The Clinic faces an uphill climb. Everything about this film, from the lurid cover art to its shocking central premise, suggests that it is yet another Saw knockoff. Fortunately director James Rabbitts (in his feature-length debut) fights the baser instincts that would have overtaken a lesser director. He is far more concerned with the human elements of this thriller, than the myriad ways in which he can debase them.
The film opens on a couple, Beth (Tabrett Bethell) and Cameron (Andy Whitfield) as they make their way to family on Christmas Eve. When a car nearly runs them off the road, they decide to take a break and check into the only motel they can find. This place is so seedy that the manager actually charges them for 3 occupants, the third being Beth's unborn child that she is visibly pregnant with. That night, Cameron goes off in search of food only to return and find that Beth is missing. His quest to recover her will have him crossing paths with the pervy motel manager and a crooked cop.
While Cameron is out searching for her, Beth wakes up in a bathtub full of ice with a flat belly and a freshly sewn cut where her child was extracted from. As she recovers from the initial shock of what has been done to her, Beth travels down the hallways of the warehouse she's in and finds many more empty bathtubs. Pretty soon she comes across the occupants of those tubs in the form of three other women who are terrified about what has happened to their babies. As this gang of four investigates the mystery surrounding them, a shadowy figure methodically hunts them down for reasons I dare not reveal. Suffice it to say, Beth will need more than her maternal instinct in order to find and save her baby.
At its core, The Clinic is a thriller that follows through on the logical extreme to which the concept of kidnapping can be taken. I'd say ripping a baby out of its mother's belly is a fairly sickening idea but Rabbitts gets past the repulsive nature of the crime by maintaining a sharp focus on Beth's ferocious determination to save her child. The stalk and slash elements of the tale may feel tacked on but they actually make perfect sense in context. Viewed in a certain light, the killer is more desperate than truly evil. The real villain of this piece keeps their hands clean and stays out of sight for much of the running time but drips icy venom during the film's climax.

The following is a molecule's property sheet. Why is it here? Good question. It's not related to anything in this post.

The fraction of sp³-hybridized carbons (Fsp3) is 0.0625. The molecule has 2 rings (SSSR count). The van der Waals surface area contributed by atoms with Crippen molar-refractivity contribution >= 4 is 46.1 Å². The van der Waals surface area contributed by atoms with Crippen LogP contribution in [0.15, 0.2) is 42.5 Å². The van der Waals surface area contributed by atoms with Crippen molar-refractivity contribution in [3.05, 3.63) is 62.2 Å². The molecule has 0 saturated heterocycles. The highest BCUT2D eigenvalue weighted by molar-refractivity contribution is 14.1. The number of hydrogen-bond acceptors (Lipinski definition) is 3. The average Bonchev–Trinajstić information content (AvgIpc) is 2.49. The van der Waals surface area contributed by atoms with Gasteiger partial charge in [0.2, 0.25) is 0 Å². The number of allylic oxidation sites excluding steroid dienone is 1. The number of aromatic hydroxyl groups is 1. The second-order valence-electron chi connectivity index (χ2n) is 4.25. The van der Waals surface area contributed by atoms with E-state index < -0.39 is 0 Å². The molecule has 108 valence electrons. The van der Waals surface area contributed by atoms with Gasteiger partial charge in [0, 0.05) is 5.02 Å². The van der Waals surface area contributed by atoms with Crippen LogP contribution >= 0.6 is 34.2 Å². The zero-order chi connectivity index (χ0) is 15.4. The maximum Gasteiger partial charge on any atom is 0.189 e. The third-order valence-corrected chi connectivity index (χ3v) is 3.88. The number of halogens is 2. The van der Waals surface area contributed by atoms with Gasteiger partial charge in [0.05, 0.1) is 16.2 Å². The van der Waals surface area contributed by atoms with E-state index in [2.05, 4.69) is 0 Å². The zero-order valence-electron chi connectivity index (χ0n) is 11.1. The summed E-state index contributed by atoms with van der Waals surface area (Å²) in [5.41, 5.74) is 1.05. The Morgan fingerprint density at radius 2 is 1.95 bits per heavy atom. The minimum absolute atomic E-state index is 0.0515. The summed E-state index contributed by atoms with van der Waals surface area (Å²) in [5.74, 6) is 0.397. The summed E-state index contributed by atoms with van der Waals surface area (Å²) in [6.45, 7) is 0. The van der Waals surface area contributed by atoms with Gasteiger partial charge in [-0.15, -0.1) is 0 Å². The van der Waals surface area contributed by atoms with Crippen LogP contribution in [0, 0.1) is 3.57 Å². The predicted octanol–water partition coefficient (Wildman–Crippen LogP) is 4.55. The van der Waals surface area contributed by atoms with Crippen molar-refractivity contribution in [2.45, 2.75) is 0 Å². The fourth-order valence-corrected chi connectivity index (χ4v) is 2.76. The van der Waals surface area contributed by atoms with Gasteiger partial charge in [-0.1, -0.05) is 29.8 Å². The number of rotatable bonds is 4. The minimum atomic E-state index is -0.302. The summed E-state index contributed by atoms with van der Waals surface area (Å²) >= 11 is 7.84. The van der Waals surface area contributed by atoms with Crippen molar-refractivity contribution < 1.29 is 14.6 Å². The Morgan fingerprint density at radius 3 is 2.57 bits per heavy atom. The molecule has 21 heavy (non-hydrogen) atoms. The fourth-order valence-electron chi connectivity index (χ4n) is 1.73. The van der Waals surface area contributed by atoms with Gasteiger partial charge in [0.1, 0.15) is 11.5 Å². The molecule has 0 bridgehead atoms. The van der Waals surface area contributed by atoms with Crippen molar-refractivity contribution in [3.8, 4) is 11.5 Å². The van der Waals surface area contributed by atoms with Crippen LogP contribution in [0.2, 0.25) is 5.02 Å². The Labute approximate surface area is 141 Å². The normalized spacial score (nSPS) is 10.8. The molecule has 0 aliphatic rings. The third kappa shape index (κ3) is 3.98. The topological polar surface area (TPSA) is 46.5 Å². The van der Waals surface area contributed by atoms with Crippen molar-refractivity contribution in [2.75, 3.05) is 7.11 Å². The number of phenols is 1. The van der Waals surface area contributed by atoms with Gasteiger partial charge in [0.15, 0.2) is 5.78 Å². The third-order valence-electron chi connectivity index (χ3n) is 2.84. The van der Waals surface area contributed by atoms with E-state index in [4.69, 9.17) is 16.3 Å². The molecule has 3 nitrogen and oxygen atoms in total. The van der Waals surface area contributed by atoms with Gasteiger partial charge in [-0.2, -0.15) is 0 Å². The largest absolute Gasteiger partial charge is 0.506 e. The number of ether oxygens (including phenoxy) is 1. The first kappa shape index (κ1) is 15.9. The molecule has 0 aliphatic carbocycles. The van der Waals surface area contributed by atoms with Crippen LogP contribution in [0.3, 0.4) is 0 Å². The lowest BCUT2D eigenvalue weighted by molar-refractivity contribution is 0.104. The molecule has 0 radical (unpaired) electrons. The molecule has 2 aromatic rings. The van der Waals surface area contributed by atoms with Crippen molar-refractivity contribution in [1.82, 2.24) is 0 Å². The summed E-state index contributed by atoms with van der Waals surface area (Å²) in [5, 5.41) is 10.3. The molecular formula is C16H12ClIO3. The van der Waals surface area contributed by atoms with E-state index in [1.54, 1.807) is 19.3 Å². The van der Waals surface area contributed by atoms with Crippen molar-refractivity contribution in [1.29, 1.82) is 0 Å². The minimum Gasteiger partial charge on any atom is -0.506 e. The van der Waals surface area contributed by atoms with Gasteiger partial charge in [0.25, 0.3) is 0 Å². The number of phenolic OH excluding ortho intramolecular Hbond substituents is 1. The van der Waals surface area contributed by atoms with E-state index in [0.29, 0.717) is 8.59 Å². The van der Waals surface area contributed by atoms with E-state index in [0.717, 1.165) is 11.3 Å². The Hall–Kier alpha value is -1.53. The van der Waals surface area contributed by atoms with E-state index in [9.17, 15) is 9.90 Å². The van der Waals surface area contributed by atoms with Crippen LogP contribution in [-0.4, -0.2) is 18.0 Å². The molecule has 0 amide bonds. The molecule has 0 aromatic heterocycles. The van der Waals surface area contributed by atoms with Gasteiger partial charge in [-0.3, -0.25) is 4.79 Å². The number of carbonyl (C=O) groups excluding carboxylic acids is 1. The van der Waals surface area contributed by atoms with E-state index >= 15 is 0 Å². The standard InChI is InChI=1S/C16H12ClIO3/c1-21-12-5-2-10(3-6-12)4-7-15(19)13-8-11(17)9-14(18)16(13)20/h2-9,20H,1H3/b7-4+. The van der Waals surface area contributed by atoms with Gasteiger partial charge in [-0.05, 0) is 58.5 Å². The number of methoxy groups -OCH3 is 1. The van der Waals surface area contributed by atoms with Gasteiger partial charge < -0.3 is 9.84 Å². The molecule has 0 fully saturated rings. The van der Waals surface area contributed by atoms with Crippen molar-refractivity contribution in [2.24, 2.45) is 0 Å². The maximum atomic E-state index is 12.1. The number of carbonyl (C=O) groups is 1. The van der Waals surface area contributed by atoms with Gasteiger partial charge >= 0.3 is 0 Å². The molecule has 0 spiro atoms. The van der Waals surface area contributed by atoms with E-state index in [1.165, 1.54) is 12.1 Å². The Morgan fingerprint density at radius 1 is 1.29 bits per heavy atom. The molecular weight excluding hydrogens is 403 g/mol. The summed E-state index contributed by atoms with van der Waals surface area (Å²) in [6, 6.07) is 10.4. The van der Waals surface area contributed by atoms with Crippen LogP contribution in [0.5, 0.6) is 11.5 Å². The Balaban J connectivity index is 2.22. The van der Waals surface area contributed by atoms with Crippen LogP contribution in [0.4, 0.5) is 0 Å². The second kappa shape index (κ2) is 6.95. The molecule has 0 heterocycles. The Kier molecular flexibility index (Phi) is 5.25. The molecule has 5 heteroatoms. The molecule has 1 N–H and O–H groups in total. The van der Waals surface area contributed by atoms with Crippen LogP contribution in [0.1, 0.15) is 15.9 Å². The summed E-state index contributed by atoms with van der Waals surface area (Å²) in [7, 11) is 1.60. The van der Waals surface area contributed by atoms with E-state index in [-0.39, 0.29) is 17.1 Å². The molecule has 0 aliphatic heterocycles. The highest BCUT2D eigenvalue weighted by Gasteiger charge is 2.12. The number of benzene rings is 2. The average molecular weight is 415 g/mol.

The film goes through many twists and turns, none of which I want to spoil here. It is taut and well-paced. It is also unconcerned with the audience getting ahead of the game (which I definitely did) since the tale still generates plenty of tension along the way. Besides, there are a few surprises in the finale that I sincerely doubt anyone will see coming. Rather than letting them feel arbitrary, Rabbitts uses them to simply raise the stakes again and provides Beth with enough motivation to make a final push for her life. Speaking of Beth, Tabrett's portrayal of her is the linchpin of the entire production. She is required to run through a gamut of emotions over the course of the film and she never falters. She goes from radiant to scared to determined to downright pissed off without missing a beat.
Even though I walked away from The Clinic with a much more positive impression than I could have anticipated, I must admit there were a few rough patches. For starters, Cameron's character definitely gets the short end of the stick. After setting up his panic at having lost Beth and his initial search for her, he is absent for much of the film only to make an appearance (sort of) at the very end. Also, when the killer's identity was revealed, it became that much harder to swallow the unstoppable force of nature aura that had been developed around him / her. Finally, Rabbitts' affection for Beth becomes clear based on the excessive number of endings the character (and the film) receives. Still these are minor complaints and don't take much away from what Rabbitts and his cast and crew have accomplished here.
The video is presented in a 2.35:1 aspect ratio with anamorphic enhancement. The image is sharp and free of obvious defects. It showcases a desaturated color palette that enhances the film's sense of isolation. There were a few instances when the slightly plastic appearance of CGI in dream sequences was distracting but it didn't bother me too much. Altogether, the visual presentation was more than adequate.
The audio was presented in English Dolby Digital 5.1 with English SDH and Spanish subtitles. For the most part, the audio mix accurately conveyed the melancholy of the film's soundtrack. There were, however, a few moments when the vocals were mixed low and the audio track turned muddy.
All we get is a lonely Trailer.
For his feature-length debut, writer-director James Rabbitts offers up a thriller that looks past its own lurid premise to deliver a carefully paced adrenaline rush with an emotional impact. That last part is sold by a well-rounded lead performance courtesy of Tabrett Bethell. Recommended.